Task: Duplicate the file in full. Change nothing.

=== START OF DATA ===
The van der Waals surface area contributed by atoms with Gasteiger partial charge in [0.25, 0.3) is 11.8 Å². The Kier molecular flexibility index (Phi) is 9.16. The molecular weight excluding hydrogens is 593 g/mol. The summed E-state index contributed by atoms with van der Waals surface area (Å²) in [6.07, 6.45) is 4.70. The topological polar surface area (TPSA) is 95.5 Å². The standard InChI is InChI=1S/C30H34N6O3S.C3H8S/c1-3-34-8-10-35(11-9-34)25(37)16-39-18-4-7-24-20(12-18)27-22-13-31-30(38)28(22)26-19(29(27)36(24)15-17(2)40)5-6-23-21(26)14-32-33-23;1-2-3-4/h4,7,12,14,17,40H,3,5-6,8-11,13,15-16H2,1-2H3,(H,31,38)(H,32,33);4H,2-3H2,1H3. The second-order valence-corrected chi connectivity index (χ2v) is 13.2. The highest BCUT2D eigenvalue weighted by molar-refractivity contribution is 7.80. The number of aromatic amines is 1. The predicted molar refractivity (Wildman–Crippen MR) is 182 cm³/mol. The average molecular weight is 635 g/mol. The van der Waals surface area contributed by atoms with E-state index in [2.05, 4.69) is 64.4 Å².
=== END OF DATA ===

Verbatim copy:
The van der Waals surface area contributed by atoms with Gasteiger partial charge in [0.25, 0.3) is 11.8 Å². The Kier molecular flexibility index (Phi) is 9.16. The molecular weight excluding hydrogens is 593 g/mol. The summed E-state index contributed by atoms with van der Waals surface area (Å²) in [6.07, 6.45) is 4.70. The topological polar surface area (TPSA) is 95.5 Å². The standard InChI is InChI=1S/C30H34N6O3S.C3H8S/c1-3-34-8-10-35(11-9-34)25(37)16-39-18-4-7-24-20(12-18)27-22-13-31-30(38)28(22)26-19(29(27)36(24)15-17(2)40)5-6-23-21(26)14-32-33-23;1-2-3-4/h4,7,12,14,17,40H,3,5-6,8-11,13,15-16H2,1-2H3,(H,31,38)(H,32,33);4H,2-3H2,1H3. The second-order valence-corrected chi connectivity index (χ2v) is 13.2. The highest BCUT2D eigenvalue weighted by molar-refractivity contribution is 7.80. The number of aromatic amines is 1. The predicted molar refractivity (Wildman–Crippen MR) is 182 cm³/mol. The average molecular weight is 635 g/mol. The van der Waals surface area contributed by atoms with E-state index in [2.05, 4.69) is 64.4 Å².